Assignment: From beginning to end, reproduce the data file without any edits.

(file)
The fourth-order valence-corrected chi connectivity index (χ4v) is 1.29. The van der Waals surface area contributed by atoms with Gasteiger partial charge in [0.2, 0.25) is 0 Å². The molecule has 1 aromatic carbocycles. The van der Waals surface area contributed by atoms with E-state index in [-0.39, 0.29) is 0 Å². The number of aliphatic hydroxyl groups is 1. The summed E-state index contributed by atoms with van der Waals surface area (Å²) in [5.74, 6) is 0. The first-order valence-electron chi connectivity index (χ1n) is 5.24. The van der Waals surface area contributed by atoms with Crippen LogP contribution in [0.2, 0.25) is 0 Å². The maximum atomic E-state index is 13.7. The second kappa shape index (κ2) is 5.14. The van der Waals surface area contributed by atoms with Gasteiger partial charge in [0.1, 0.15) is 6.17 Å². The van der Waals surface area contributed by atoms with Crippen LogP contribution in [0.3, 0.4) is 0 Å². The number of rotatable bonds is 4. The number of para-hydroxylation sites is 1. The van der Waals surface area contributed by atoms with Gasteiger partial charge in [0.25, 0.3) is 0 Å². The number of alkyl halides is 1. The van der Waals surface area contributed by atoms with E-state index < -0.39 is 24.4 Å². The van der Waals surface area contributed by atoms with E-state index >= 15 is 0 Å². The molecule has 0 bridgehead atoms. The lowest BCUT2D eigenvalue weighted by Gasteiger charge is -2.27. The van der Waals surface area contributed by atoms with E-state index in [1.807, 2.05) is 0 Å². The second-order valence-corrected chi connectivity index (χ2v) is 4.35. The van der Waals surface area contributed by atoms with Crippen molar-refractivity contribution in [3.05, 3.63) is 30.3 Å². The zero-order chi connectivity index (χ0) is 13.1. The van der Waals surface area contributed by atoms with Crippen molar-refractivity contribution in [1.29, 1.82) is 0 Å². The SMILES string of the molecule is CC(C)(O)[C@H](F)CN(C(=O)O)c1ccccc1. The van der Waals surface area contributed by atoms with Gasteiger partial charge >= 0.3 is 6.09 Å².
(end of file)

The fourth-order valence-corrected chi connectivity index (χ4v) is 1.29. The van der Waals surface area contributed by atoms with Gasteiger partial charge in [0.2, 0.25) is 0 Å². The molecule has 1 aromatic carbocycles. The van der Waals surface area contributed by atoms with E-state index in [-0.39, 0.29) is 0 Å². The number of aliphatic hydroxyl groups is 1. The summed E-state index contributed by atoms with van der Waals surface area (Å²) in [5.74, 6) is 0. The first-order valence-electron chi connectivity index (χ1n) is 5.24. The van der Waals surface area contributed by atoms with Crippen LogP contribution in [0.2, 0.25) is 0 Å². The maximum atomic E-state index is 13.7. The second kappa shape index (κ2) is 5.14. The van der Waals surface area contributed by atoms with Gasteiger partial charge in [0.1, 0.15) is 6.17 Å². The van der Waals surface area contributed by atoms with Crippen LogP contribution in [0.3, 0.4) is 0 Å². The number of rotatable bonds is 4. The number of para-hydroxylation sites is 1. The van der Waals surface area contributed by atoms with Gasteiger partial charge in [0.25, 0.3) is 0 Å². The number of alkyl halides is 1. The van der Waals surface area contributed by atoms with E-state index < -0.39 is 24.4 Å². The van der Waals surface area contributed by atoms with E-state index >= 15 is 0 Å². The molecule has 0 bridgehead atoms. The lowest BCUT2D eigenvalue weighted by Gasteiger charge is -2.27. The van der Waals surface area contributed by atoms with E-state index in [1.807, 2.05) is 0 Å². The second-order valence-corrected chi connectivity index (χ2v) is 4.35. The van der Waals surface area contributed by atoms with Crippen molar-refractivity contribution in [3.05, 3.63) is 30.3 Å². The zero-order chi connectivity index (χ0) is 13.1. The van der Waals surface area contributed by atoms with Crippen molar-refractivity contribution in [1.29, 1.82) is 0 Å². The SMILES string of the molecule is CC(C)(O)[C@H](F)CN(C(=O)O)c1ccccc1. The van der Waals surface area contributed by atoms with Gasteiger partial charge >= 0.3 is 6.09 Å².